Currently on view at Pace Gallery London, from April 19th through June 7th, is an exhibition of over fifty works by Alexander Calder, created between 1945 and 1949, one of his most well-known periods during which he pioneered many of his sculptural abstractions through movement in three dimensions, particularly via his mobiles and stabiles.
In 1930, Calder visited the studio of Piet Mondrian, and was inspired by the minimal use of color and form to place these elements into motion. The term “mobile” was created by Marcel Duchamp, as a reaction to Calder’s blending of genres and artistic movements: European Abstraction, Surrealism, and Dada, as well as the American tendency towards invention and experimentation with “forces of nature.” With his mobiles, Calder took abstraction to the next level, breaking apart the convention of sculpture as a static medium.
However, when the U.S. entered World War II in 1941, Calder’s ability to experiment with sheet metal and wire was interrupted, due to the increased demand for aluminum during this time period. As a result, Calder turned to carved wood and bronze figurations, these works, called stabiles, utilized similar approaches to form and coloration, while seeking to imply movement through less vivid techniques. In 1945, when his favored materials were again more available, Calder returned to his mobiles with a renewed appreciation and energy, this time merging them with stabiles, creating new manipulators of physics (such as weights and cantilevers) to achieve even higher levels of complexity.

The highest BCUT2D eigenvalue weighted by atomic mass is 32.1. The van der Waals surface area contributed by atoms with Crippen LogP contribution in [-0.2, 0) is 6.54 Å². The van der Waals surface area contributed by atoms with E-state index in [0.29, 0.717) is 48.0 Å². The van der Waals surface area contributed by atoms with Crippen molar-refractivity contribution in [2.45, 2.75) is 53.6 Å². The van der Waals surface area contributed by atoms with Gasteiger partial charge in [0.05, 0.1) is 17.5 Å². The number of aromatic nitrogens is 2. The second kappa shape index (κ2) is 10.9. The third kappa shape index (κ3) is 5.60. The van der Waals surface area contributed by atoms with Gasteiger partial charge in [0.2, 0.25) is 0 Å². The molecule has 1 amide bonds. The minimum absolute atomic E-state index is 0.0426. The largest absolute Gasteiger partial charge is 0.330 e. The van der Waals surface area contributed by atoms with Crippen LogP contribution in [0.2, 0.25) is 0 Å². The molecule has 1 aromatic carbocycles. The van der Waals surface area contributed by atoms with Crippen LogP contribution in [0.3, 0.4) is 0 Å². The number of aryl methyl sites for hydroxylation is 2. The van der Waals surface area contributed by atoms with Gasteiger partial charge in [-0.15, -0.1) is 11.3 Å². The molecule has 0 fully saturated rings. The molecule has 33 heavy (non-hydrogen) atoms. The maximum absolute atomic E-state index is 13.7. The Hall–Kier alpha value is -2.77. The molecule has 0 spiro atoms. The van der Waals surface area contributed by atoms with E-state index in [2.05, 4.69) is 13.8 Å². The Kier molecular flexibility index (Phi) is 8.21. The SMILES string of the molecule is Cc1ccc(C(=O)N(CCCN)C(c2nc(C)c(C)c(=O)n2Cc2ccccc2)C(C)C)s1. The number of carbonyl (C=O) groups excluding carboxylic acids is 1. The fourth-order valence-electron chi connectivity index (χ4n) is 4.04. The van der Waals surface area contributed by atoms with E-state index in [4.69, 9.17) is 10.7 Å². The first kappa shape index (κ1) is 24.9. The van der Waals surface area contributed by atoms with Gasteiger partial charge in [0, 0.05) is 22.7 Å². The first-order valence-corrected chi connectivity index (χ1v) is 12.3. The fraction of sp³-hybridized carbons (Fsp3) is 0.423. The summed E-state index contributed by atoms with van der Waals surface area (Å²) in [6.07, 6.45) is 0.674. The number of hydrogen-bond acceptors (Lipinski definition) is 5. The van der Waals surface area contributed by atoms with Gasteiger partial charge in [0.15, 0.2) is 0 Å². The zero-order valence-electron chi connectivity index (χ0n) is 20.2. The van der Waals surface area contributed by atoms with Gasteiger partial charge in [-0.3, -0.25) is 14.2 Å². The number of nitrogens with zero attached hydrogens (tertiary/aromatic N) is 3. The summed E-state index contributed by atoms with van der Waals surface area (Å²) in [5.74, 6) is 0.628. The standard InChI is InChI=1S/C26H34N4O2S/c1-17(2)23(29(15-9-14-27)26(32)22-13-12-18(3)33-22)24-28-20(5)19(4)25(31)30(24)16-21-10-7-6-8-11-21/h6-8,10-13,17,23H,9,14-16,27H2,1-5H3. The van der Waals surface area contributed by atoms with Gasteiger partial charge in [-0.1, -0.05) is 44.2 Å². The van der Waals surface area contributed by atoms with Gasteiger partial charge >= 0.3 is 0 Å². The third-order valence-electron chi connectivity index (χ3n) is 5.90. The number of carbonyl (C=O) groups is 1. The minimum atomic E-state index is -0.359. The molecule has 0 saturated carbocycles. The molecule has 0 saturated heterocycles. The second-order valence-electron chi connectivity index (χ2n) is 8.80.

As James Johnson Sweeney, the mid-20th century curator of the MoMA described, Calder’s post-war return to the mobiles demonstrated “a new grace and fresh treatment of pierced planes made to swim lazily horizontal,” while his stabile works “took on a greater complexity of interpenetrating geometrical forms.”
Accompanying the exhibition is a catalogue entitled Calder After the War, which includes illustrations of the works in the exhibition, a chronology of the period, and a series of photographs documenting Calder’s work in his studio, as well as an introduction by Sir Norman Foster and a new essay by American art historian Barbara Rose. This exhibition continues the ongoing relationship between Pace and the Calder Estate, which began nearly 40 years ago.
Showcasing the international instabilities of the 20th century, and their effects on Calder’s work, the current show at Pace underscores the artist’s operation and adaptation to the economic and political environment, and its indirect influence on his art. The show closes on June 7th.